Volume 12 · Number 2 · Pages 131–138
Building a Science of Experience: Neurophenomenology and Related Disciplines

Camila Valenzuela-Moguillansky, Alejandra Vásquez-Rosati & Alexander Riegler

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Abstract

Context: More than 20 years ago Varela initiated a research program to advance in the scientific study of consciousness, neurophenomenology. Problem: Has Varela’s neurophenomenology, the solution to the “hard problem,” been successful? Which issues remain unresolved, and why? Method: This introduction sketches the progress that has been made since then and links it to the contributions to this special issue. Results: Instead of a unified research field, today we find a variety of different interpretations and implementations of neurophenomenology. We argue that neurophenomenology needs to give additional attention to its experiential dimension by addressing first-person methods’ specific challenges and by rethinking the relationship between the frameworks of the firstand third-person approaches.

Citation

Valenzuela-Moguillansky C., Vásquez-Rosati A. & Riegler A. (2017) Building a science of experience: Neurophenomenology and related disciplines. Constructivist Foundations 12(2): 131–138. http://constructivist.info/12/2/131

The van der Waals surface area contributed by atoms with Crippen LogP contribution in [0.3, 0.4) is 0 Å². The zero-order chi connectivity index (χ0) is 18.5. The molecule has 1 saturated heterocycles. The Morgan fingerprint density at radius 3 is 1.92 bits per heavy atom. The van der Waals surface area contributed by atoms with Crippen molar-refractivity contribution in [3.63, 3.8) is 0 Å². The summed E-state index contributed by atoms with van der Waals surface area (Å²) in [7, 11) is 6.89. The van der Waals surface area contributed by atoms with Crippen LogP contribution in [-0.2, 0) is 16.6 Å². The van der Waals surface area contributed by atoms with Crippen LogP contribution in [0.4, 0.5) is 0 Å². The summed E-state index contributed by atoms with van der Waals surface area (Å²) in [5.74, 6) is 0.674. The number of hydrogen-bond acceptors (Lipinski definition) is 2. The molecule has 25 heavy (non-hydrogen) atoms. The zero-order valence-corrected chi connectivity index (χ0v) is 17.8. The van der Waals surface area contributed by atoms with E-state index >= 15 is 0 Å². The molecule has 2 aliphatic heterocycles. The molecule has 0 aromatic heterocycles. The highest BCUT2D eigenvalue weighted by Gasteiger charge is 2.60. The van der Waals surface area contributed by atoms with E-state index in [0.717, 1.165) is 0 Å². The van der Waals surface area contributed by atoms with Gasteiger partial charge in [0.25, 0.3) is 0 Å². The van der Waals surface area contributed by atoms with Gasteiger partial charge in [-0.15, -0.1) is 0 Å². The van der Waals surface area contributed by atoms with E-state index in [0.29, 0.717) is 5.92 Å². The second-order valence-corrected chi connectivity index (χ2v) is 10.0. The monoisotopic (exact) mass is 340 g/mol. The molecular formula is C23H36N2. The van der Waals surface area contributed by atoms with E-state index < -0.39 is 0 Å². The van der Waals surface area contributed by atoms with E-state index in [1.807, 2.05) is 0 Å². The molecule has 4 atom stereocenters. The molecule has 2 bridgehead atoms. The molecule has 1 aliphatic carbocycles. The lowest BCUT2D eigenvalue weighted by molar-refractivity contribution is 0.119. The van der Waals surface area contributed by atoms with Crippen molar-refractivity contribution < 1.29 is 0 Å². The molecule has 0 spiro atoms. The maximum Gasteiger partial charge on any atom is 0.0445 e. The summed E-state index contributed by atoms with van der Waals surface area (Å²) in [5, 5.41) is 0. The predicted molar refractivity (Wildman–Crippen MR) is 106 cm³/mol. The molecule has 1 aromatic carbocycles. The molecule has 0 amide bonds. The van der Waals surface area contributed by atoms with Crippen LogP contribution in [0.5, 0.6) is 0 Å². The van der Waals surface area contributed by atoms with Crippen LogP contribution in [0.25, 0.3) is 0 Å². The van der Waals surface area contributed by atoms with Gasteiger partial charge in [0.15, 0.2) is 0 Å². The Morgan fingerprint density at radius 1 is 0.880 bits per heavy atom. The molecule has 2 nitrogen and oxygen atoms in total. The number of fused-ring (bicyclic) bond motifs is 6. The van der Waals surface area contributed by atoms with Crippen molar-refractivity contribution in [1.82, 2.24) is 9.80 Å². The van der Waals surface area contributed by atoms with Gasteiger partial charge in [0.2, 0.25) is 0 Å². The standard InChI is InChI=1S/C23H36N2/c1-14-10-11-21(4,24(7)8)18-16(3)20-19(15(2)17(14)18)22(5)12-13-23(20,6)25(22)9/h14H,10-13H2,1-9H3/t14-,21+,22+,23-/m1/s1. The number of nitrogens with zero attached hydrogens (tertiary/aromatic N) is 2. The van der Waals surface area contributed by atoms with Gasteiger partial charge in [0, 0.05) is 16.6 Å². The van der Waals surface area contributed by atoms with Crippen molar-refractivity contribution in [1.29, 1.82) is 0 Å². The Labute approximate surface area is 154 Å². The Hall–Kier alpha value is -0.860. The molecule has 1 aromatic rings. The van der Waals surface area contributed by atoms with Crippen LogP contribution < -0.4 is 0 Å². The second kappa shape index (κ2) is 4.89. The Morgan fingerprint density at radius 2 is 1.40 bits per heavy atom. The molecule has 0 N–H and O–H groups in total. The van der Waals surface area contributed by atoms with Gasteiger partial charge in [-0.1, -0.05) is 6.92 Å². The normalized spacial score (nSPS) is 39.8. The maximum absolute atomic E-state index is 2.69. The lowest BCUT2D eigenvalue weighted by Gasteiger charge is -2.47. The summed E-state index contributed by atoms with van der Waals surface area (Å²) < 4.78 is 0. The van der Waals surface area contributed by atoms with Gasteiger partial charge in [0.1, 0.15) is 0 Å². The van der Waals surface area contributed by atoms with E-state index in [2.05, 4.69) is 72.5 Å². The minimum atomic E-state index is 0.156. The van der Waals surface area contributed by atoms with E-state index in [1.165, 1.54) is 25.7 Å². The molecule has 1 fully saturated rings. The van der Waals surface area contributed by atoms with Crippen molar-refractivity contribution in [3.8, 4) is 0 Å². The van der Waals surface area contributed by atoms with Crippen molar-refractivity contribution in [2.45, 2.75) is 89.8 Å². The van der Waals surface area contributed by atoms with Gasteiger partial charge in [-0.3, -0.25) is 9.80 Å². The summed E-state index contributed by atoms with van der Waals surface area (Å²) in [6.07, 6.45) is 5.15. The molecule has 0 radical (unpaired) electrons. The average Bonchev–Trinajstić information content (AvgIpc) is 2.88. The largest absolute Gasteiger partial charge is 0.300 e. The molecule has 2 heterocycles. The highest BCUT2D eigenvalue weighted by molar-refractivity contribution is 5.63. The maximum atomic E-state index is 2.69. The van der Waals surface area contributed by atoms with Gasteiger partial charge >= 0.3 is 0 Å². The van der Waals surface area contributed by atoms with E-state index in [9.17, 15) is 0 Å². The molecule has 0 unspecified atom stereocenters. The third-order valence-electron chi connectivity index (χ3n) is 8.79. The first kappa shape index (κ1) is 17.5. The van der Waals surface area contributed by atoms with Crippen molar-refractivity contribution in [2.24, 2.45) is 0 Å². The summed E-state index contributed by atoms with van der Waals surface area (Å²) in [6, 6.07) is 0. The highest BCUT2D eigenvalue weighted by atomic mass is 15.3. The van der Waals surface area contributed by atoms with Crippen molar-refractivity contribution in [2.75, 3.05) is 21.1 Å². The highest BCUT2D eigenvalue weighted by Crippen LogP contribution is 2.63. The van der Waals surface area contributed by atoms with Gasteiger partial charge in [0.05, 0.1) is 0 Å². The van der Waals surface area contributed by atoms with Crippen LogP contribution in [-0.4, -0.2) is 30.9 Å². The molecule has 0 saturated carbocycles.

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Comment by Michael Zeldich · 22 Mar 2017
I am sorry for the disturbing question, but study of consciousness should be started from answer on the question about existence of such phenomena.
The second problem is in believes that our experience is consisting information about real world objects and events.
That is required an answer on the simple question: “How information about the real world is delivered to a brain?”
I know that obtaining correct answers on these questions will lead to creation of artificial subjective systems and would like to give the danger warning: “No one should create of an artificial subjective system capable to have its own egoistic interests. There will be no place for human race, if that precautionary measure will be not obeyed”.